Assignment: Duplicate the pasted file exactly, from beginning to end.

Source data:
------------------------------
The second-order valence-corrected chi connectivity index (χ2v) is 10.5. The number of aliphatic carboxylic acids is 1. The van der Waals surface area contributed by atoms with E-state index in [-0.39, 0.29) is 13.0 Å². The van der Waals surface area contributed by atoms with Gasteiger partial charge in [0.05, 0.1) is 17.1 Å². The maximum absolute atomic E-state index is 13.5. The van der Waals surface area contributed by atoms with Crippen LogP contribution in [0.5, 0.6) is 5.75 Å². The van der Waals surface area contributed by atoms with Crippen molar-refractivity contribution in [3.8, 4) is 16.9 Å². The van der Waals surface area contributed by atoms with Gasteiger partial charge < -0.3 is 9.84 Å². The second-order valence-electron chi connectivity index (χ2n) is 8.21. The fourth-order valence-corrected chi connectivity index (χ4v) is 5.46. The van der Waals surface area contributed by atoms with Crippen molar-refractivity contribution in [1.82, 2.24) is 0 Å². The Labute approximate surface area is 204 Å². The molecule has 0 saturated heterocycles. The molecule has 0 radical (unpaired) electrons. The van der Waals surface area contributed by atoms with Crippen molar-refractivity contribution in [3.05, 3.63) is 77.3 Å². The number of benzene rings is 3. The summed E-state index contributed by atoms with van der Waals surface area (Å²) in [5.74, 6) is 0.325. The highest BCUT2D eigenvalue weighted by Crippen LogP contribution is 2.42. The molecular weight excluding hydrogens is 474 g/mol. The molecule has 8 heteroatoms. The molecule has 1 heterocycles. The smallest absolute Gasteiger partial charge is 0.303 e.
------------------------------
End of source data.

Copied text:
The second-order valence-corrected chi connectivity index (χ2v) is 10.5. The number of aliphatic carboxylic acids is 1. The van der Waals surface area contributed by atoms with E-state index in [-0.39, 0.29) is 13.0 Å². The van der Waals surface area contributed by atoms with Gasteiger partial charge in [0.05, 0.1) is 17.1 Å². The maximum absolute atomic E-state index is 13.5. The van der Waals surface area contributed by atoms with Crippen LogP contribution in [0.5, 0.6) is 5.75 Å². The van der Waals surface area contributed by atoms with Crippen molar-refractivity contribution in [3.8, 4) is 16.9 Å². The van der Waals surface area contributed by atoms with Gasteiger partial charge < -0.3 is 9.84 Å². The second-order valence-electron chi connectivity index (χ2n) is 8.21. The fourth-order valence-corrected chi connectivity index (χ4v) is 5.46. The van der Waals surface area contributed by atoms with Crippen molar-refractivity contribution in [1.82, 2.24) is 0 Å². The Labute approximate surface area is 204 Å². The molecule has 0 saturated heterocycles. The molecule has 0 radical (unpaired) electrons. The van der Waals surface area contributed by atoms with Crippen molar-refractivity contribution in [3.05, 3.63) is 77.3 Å². The number of benzene rings is 3. The summed E-state index contributed by atoms with van der Waals surface area (Å²) in [5.74, 6) is 0.325. The highest BCUT2D eigenvalue weighted by Crippen LogP contribution is 2.42. The molecular weight excluding hydrogens is 474 g/mol. The molecule has 8 heteroatoms. The molecule has 1 heterocycles. The smallest absolute Gasteiger partial charge is 0.303 e.